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Debris from China’s Long March 5B crashes back to Earth in Indian Ocean

Debris from a rocket launched by China crashed back to Earth on Sunday, landing in the Indian Ocean, according to Chinese state media.Parts of the Long March 5B rocket re-entered the atmosphere at 10:24 a.m. Beijing time, Chinese state media cited the China Manned Space Engineering Office as saying.

The coordinates put the point of impact in the ocean somewhere southwest of India and Sri Lanka. Most of the debris was burnt up in the atmosphere, it said.

The 98-foot-long, 20-ton section rocket launched on April 29 carried part of the country’s new space station, and was the first of the expected 11 missions necessary to complete the project.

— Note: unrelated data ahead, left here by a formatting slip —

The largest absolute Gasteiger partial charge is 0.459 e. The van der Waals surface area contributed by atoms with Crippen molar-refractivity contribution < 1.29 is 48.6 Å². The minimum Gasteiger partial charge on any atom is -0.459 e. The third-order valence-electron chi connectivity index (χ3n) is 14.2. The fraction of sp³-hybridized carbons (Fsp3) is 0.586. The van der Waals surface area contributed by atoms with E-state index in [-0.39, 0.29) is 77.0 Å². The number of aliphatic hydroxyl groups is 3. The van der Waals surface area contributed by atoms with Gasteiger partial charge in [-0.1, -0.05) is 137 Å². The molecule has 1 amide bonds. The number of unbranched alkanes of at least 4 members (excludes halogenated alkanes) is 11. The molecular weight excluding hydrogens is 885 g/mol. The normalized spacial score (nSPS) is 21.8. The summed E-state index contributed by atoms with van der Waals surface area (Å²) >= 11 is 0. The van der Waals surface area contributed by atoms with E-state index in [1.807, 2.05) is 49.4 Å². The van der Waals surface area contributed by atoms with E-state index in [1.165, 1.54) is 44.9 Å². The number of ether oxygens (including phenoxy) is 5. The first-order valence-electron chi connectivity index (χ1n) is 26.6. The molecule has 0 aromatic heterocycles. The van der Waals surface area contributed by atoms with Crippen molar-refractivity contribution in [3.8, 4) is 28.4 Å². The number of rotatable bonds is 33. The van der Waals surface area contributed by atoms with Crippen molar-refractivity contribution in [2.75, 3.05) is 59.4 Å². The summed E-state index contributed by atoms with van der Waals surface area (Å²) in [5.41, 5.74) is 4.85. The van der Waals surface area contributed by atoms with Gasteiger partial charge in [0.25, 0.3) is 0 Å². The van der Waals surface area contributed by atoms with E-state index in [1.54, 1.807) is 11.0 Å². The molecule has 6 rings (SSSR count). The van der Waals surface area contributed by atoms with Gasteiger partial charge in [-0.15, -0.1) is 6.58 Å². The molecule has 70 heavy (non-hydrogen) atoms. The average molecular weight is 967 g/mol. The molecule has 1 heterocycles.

It’s common for parts of rockets to fall back to Earth, but this piece caused concern because its lack of control meant that experts weren’t sure where on the planet it would strike.

NASA Administrator Bill Nelson later released a statement, saying “China is failing to meet responsible standards regarding their space debris.”

There was a tiny chance the debris could have hit New York, Los Angeles, Madrid, Rio de Janeiro, the Nigerian capital of Abuja or Beijing.

Usually, discarded rocket stages don’t reach orbit and instead crash down to earth, often into water.

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